Since I graduated a few years ago and started working, I focused on saving money in order to (1) pay down my student loans and (2) use as a down payment for a home. After establishing an emergency fund and starting retirement fund payments, I put half of my savings to the student loans and half in a low interest savings account intended for the down payment (with ~20% in an investment account). Now goal 2 is proving elusive, and I'm wondering what I should do with the money. [more inside]
After reading a bit about efficient market theory and the benefits of lowering your costs via investments such as ETFs (especially over 20+ years), I closed my account with my adviser and sold my existing high MER mutual funds. Now what? [more inside]
My employer is selecting a new financial adviser to run our 401K and I get to serve on the interview committee. My primary objective is to make sure that whoever we select offers a good variety of index funds to choose from (our current 401K offers none and I've been nudging HR about this for a while). But I'm wondering if there are other questions I should be asking too. Each firm being considered already is answering questions about fees, reporting, general investment advice. Any thoughts?
Inflation is ~1.75% and the best savings account I can find is 0.75%, so I'm not even keeping up with inflation. Can I save money in a safe, liquid, way, without accepting a negative real return? [more inside]
I've made good money buying Apple stock on major downturns over the years. I'd like to do this more granularly, but don't have time (or day-trading skills or platform) to relentlessly buy minor downward blips and sell the recoveries. What's the easiest, most convenient, automated and newbie-friendly way to do this? Or, better: is there a way to piggyback on other's efforts (e.g. is there a fund operating according to this same thesis)? [more inside]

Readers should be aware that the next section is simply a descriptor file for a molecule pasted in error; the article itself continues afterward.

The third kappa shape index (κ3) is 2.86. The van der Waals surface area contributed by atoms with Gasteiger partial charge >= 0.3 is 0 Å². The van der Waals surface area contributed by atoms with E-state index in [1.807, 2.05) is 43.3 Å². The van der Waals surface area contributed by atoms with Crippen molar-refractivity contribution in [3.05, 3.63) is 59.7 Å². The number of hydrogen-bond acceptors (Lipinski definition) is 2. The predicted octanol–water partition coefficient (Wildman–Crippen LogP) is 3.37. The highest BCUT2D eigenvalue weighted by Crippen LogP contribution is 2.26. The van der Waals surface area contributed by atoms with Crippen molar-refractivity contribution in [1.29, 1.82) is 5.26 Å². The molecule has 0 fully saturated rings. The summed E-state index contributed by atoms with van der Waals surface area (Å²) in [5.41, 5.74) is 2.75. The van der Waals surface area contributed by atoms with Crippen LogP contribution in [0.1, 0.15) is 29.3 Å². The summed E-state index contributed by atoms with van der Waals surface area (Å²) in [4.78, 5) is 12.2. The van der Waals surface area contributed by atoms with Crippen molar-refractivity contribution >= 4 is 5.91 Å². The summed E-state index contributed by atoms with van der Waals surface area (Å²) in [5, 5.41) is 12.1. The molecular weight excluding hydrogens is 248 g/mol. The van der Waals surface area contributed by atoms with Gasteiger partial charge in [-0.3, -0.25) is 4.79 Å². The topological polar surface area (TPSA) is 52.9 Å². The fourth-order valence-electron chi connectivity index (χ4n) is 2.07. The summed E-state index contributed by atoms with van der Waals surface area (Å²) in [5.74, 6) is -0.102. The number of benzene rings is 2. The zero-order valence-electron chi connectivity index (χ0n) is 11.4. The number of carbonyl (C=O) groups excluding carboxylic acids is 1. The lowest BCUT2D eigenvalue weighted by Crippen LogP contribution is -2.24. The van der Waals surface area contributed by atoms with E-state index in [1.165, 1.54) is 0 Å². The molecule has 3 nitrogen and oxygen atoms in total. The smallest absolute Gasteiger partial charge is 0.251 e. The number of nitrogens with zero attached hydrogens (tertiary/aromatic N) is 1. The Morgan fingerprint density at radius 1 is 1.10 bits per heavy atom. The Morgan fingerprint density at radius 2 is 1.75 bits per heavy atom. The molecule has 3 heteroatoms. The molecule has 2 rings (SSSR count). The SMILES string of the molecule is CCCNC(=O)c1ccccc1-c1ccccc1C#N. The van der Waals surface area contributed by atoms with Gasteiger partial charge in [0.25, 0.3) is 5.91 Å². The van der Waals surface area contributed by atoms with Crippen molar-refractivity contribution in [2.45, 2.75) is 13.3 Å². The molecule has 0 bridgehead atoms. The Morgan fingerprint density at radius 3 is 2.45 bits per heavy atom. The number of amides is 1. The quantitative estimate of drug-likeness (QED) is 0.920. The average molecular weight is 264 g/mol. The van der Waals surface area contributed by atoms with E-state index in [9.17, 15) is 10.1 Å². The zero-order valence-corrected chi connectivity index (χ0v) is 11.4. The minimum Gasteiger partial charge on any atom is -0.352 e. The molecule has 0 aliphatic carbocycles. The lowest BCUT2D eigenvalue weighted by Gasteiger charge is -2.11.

I'm looking for a gift for a hard-to-shop-for person, a well-read investment adviser who's a comics nerd. The ideal gift would be a comic book in which Batman is an accountant, written in German. Where can I buy this or something else that this person would really like?
Oil has fallen by more than 50% since July 2014. How can I benefit from that fall, either by: 1. Gas banking - Is there a way I can buy gas at the current low rate and use it later after prices have risen? 2. Buying stock - Either a sector fund through an investment firm like Smith Barney, or buying pieces of stocks individually like through Ameritrade or Sharebuilder? 3. Or some other way? Or should I just buy the cheap gas and enjoy the reduction as long as it lasts?
My wife and I are trying to get our retirement accounts organized and allocated properly. When we're comparing our investment options, how can we be sure that we're taking into account all the costs? [more inside]
I have some money to invest (greater than $10,000). I’d like to gain exposure to the stock market. It seems index funds are a good way to go. Please recommend some specific funds or products which I should look into. FWIW I am in Australia. [more inside]
Any recommendations for (public or private) companies heavily engaged in artificial intelligence products and research? [more inside]